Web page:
The Interstitial Cystitis Clinical Trials Group, Randomized Clinical Trial of Elmiron® and Atarax® : NIDDK

The Interstitial Cystitis Clinical Trials Group, Randomized Clinical Trial of Elmiron® and Atarax®

IC is a chronic, debilitating condition that affects about a million people, most of them women. Patients suffer pelvic, bladder, or perineal pain and the urge to urinate as often as 18 times a day. Available treatments are limited and not effective for everyone. The National Institute of Diabetes and Digestive and Kidney Diseases (NIDDK) initiated the Clinical Trials Group in 1998 to identify useful therapies for this devitalizing and difficult disease with no known cause and no cure.

The Interstitial Cystitis (IC) Clinical Trials Group studied IC patients who had unremitting urinary frequency and pain or discomfort that lasted at least 24 weeks. The interventional trial tested oral drugs pentosan polysulfate sodium (Elmiron®) and hydroxyzine hydrochloride (Atarax®).

Elmiron® and Atarax® were chosen for early testing because patients prefer oral drugs and each drug has different mechanisms of action. Elmiron® is the only oral drug approved by the Food and Drug Administration for IC. Doctors do not know exactly how it works, but one theory is that it may repair defects in the lining of the bladder. In some patients, mast cells are present in the tissue of the bladder wall, possibly a sign of an allergic or autoimmune reaction. Atarax®, an antihistamine previously untested in a randomized, placebo-controlled trial for IC, reduces mast cell activity. Mast cell activity can cause bladder inflammation and pain and may play a part in IC.

"IC leaves many people unable to cope with basic daily functions," says Leroy M. Nyberg Jr., M.D., Ph.D., director of urology research at the National Institute of Diabetes and Digestive and Kidney Diseases, which is funding the clinical trial. "This is the first of a series of rigorous treatment trials. Our ultimate goal is to be able to recommend to physicians those therapies most likely to relieve symptoms in subgroups of patients."

Participants were divided into four groups to receive either (1) a placebo, (2) Elmiron®, (3) Atarax®, or (4) both active drugs for 6 to 16 months, depending on when they joined. The study required clinic visits, symptom questionnaires, medical history and physical exams, voiding diaries, and urine and blood samples. At the end of the study, doctors compared self-reported symptom improvement between the placebo and drug groups.


The 18-month pilot study of the two commonly available treatments showed no significant benefit in patients with interstitial cystitis (IC). Researchers hoped that a combination treatment might result in faster, more effective symptom relief. However, neither of the drugs nor the combination therapy produced a statistically significant benefit in patients. Forty percent of volunteers who took the combined treatment benefited. Elmiron® alone helped 28 percent of patients in the trial, while 23 percent had a positive response to Atarax®. Side effects were minimal. The results are reported in the September 2003 issue of the Journal of Urology .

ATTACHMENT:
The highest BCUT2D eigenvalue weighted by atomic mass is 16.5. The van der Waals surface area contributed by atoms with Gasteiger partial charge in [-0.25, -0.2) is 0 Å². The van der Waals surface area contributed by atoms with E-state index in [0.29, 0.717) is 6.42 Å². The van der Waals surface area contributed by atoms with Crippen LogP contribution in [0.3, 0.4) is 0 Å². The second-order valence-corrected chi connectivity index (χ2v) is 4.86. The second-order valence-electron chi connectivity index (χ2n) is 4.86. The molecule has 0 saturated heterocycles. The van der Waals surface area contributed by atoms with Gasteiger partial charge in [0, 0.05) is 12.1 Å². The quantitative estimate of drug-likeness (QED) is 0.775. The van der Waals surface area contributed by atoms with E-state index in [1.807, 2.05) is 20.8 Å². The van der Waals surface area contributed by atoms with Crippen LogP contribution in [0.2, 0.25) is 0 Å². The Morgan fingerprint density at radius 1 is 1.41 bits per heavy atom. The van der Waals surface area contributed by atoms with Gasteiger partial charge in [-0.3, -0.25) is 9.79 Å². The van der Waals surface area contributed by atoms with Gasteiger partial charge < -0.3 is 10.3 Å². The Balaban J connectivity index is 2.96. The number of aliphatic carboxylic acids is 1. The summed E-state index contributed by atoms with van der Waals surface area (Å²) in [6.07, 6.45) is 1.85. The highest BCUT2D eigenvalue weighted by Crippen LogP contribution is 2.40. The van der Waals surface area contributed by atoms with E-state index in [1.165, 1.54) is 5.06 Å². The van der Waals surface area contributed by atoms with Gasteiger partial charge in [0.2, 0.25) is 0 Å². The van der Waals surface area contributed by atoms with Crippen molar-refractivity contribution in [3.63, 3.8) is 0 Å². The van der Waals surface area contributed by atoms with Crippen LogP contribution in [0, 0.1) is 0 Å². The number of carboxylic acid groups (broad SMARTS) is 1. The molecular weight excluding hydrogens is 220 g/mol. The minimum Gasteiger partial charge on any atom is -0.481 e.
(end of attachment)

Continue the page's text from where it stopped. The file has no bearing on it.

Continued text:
"We believe that IC may be caused by many different factors," said Leroy M. Nyberg, M.D., NIDDK's Urology Program Director. "That would explain why some treatments work for certain patients but not others. It's also possible that these treatments might work better for IC patients with less severe symptoms than those seen in the volunteers," Nyberg adds.

Because these treatments proved ineffective for the majority of patients, researchers do not plan to expand the trial, ordinarily the next step if a pilot study is successful. They say, however, that they have gained useful information for future clinical trials in IC. In fact, the group has already recruited patients for its second treatment study, which is testing whether the bacterium Bacillus Calmette-Guérin (BCG), directly instilled in the bladder, relieves the pelvic pain and frequent urination that are hallmarks of IC (see ).

Interstitial Cystitis Clinical Trials Centers and Investigators

Stanford University Medical Center
Santa Clara Valley Medical Center
Christopher K. Payne, M.D.
Gilbert Rigaud, M.D.

CANADA , Kingston , Ontario
Queen's University
Alvaro Morales, M.D.
J. Curtis Nickel, M.D.

MARYLAND , Baltimore
University of Maryland
Toby Chai, M.D.
Susan Keay, M.D.
Richard Marvel, M.D.
John Warren, M.D.

New England Medical Center
Erol Onel, M.D.
Grannum R. Sant, M.D.

MICHIGAN , Royal Oak
William Beaumont Hospital
Ananias C. Diokno, M.D.
Kenneth Peters, M.D.

MICHIGAN , Detroit
Henry Ford Hospital
David Burks, M.D.
Rifaat Dagher, M.D.

NEW YORK , Rochester
University of Rochester
Robert Mayer, M.D.
Edward M. Messing, M.D.

OKLAHOMA , Oklahoma City
University of Oklahoma
Daniel J. Culkin, M.D.
James F. Donovan Jr., M.D.

PENNSYLVANIA, Philadelphia
University of Pennsylvania
George Drach, M.D.
Philip Hanno, M.D.
Eric Rovner, M.D.
Alan J. Wein, M.D.

Data Center , Philadelphia
University of Pennsylvania
J. Richard Landis, Ph.D.

Page last updated: November 25, 2008

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